N.J. celebrates 350 years of history from devious duke to ‘Boxing Cats’ [video]

June 24 marks the 350th birthday of New Jersey.

Not the State of New Jersey, of course, but the territory of New Jersey.

In 1664, having just re-established monarchy rule in England, Charles II of the House of Stuart granted a huge piece of the New World to his brother James, the Duke of York (later King James II). James immediately divvied up the land among his friends.

“The land between the Hudson and the Delaware rivers, he gave to Sir George Carteret of the Isle of Jersey and Lord John Berkeley,” said Joseph Klett, director of the New Jersey State Archives. “Both of the noblemen had been loyal to the Stuart family during the British civil war.”

None of these people ever set foot in New Jersey.

Nevertheless, the named “New Jersey” first appears in an agreement, written in graceful calligraphy on animal-skin parchment, granting the land to the loyalists. It now has a place of prominence in the New Jersey State House in Trenton.

The State Capitol Complex in Trenton will be showing off that document Sunday during a daylong festival of all things New Jersey, including music, food, and theater.

The nearby New Jersey State Museum will launch an exhibition about how the state presented itself at world fairs for almost a century.

But New Jersey most lasting contribution may have occurred in 1894, in Thomas Edison’s laboratory in West Orange.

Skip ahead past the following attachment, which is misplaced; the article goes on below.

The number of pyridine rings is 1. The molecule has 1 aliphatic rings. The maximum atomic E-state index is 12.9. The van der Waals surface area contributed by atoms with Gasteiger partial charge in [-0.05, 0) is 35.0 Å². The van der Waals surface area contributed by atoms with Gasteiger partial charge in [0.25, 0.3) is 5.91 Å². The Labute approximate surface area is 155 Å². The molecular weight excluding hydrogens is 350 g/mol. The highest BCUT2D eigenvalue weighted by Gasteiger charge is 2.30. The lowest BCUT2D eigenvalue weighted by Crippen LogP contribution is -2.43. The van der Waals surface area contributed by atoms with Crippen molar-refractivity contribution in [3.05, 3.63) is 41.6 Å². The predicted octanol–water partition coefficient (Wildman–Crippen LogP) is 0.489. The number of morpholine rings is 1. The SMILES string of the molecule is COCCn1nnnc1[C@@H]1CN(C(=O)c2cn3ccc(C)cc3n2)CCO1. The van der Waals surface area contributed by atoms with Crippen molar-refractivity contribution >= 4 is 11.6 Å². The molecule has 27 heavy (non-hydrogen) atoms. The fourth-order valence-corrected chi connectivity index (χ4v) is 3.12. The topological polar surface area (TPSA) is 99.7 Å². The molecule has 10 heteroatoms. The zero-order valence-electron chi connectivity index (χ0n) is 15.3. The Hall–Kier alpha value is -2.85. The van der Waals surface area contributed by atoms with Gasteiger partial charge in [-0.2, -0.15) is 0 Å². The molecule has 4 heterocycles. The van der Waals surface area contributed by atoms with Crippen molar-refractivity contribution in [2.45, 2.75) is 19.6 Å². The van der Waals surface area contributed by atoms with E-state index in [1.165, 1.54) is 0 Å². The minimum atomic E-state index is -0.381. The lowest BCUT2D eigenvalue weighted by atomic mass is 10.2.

The inventor was working on something that would become one of the most powerful machines of the 20th century: the movie camera.

“First, they had to figure out to make it, how to preserve the image,” said TV critic and film historian David Bianculli. “Then they had to figure out – ‘What do we want to film? We want to make money off of it. What do we want to show that people will pay for?'”

What Edison came up with was “Boxing Cats,” a 30-second film clip of two cats in a tiny boxing ring, wearing tiny gloves tied to their paws, forced to face off until they swat at each other.

“We have learned nothing as a human species. The Internet is exactly this,” said Bianculli, who will deliver a lecture on some of the most outstanding film and television to have come out of the Garden State, including “On the Waterfront” (Hoboken), “Clerks” (Leonardo, Monmouth County), and “The Sopranos.”

Of all of them, Bianculli said, “Boxing Cats” is his favorite.

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